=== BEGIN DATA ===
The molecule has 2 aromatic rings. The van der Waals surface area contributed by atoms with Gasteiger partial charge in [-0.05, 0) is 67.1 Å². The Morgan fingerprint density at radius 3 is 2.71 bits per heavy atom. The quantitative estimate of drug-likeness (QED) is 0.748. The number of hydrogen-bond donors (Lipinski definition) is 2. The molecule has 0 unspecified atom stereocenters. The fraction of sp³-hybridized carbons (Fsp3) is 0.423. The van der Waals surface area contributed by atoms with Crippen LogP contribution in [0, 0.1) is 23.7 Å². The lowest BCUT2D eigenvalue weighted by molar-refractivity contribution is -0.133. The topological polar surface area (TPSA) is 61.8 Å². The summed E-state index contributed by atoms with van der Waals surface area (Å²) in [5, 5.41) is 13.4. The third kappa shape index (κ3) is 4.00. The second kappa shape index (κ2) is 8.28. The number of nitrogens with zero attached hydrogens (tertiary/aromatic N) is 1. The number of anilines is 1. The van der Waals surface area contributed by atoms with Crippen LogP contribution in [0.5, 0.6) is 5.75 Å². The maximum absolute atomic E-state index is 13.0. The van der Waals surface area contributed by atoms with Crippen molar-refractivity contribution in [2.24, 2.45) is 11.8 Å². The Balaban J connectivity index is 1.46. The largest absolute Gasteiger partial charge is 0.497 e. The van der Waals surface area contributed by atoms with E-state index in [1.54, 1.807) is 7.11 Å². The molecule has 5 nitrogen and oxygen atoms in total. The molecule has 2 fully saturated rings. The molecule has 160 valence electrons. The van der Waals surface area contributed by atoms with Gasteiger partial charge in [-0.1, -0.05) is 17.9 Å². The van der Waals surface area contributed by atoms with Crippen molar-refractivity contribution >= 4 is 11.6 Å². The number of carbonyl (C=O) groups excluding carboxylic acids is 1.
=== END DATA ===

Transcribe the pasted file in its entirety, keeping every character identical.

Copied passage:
The molecule has 2 aromatic rings. The van der Waals surface area contributed by atoms with Gasteiger partial charge in [-0.05, 0) is 67.1 Å². The Morgan fingerprint density at radius 3 is 2.71 bits per heavy atom. The quantitative estimate of drug-likeness (QED) is 0.748. The number of hydrogen-bond donors (Lipinski definition) is 2. The molecule has 0 unspecified atom stereocenters. The fraction of sp³-hybridized carbons (Fsp3) is 0.423. The van der Waals surface area contributed by atoms with Crippen LogP contribution in [0, 0.1) is 23.7 Å². The lowest BCUT2D eigenvalue weighted by molar-refractivity contribution is -0.133. The topological polar surface area (TPSA) is 61.8 Å². The summed E-state index contributed by atoms with van der Waals surface area (Å²) in [5, 5.41) is 13.4. The third kappa shape index (κ3) is 4.00. The second kappa shape index (κ2) is 8.28. The number of nitrogens with zero attached hydrogens (tertiary/aromatic N) is 1. The number of anilines is 1. The van der Waals surface area contributed by atoms with Crippen LogP contribution in [0.5, 0.6) is 5.75 Å². The maximum absolute atomic E-state index is 13.0. The van der Waals surface area contributed by atoms with Crippen molar-refractivity contribution in [2.24, 2.45) is 11.8 Å². The Balaban J connectivity index is 1.46. The largest absolute Gasteiger partial charge is 0.497 e. The van der Waals surface area contributed by atoms with E-state index in [1.54, 1.807) is 7.11 Å². The molecule has 5 nitrogen and oxygen atoms in total. The molecule has 2 fully saturated rings. The molecule has 160 valence electrons. The van der Waals surface area contributed by atoms with Gasteiger partial charge in [-0.1, -0.05) is 17.9 Å². The van der Waals surface area contributed by atoms with Crippen molar-refractivity contribution >= 4 is 11.6 Å². The number of carbonyl (C=O) groups excluding carboxylic acids is 1.